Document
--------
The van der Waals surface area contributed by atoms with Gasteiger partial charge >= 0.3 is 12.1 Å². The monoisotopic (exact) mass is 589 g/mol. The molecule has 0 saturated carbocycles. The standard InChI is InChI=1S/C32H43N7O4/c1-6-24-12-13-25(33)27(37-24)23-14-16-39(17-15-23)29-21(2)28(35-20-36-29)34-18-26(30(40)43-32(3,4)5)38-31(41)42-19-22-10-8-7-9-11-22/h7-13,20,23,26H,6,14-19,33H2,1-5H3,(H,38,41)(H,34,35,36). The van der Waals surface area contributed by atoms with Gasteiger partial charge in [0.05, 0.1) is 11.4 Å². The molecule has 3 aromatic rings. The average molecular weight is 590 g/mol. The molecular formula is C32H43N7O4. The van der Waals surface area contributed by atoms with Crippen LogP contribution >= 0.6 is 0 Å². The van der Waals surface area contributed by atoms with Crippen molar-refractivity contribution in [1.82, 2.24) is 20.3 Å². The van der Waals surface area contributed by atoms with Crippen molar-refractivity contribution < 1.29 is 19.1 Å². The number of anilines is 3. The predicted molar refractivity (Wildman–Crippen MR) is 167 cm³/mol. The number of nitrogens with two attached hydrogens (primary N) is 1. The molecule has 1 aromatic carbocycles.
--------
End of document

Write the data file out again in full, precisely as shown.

The van der Waals surface area contributed by atoms with Gasteiger partial charge >= 0.3 is 12.1 Å². The monoisotopic (exact) mass is 589 g/mol. The molecule has 0 saturated carbocycles. The standard InChI is InChI=1S/C32H43N7O4/c1-6-24-12-13-25(33)27(37-24)23-14-16-39(17-15-23)29-21(2)28(35-20-36-29)34-18-26(30(40)43-32(3,4)5)38-31(41)42-19-22-10-8-7-9-11-22/h7-13,20,23,26H,6,14-19,33H2,1-5H3,(H,38,41)(H,34,35,36). The van der Waals surface area contributed by atoms with Gasteiger partial charge in [0.05, 0.1) is 11.4 Å². The molecule has 3 aromatic rings. The average molecular weight is 590 g/mol. The molecular formula is C32H43N7O4. The van der Waals surface area contributed by atoms with Crippen LogP contribution >= 0.6 is 0 Å². The van der Waals surface area contributed by atoms with Crippen molar-refractivity contribution in [1.82, 2.24) is 20.3 Å². The van der Waals surface area contributed by atoms with Crippen molar-refractivity contribution < 1.29 is 19.1 Å². The number of anilines is 3. The predicted molar refractivity (Wildman–Crippen MR) is 167 cm³/mol. The number of nitrogens with two attached hydrogens (primary N) is 1. The molecule has 1 aromatic carbocycles.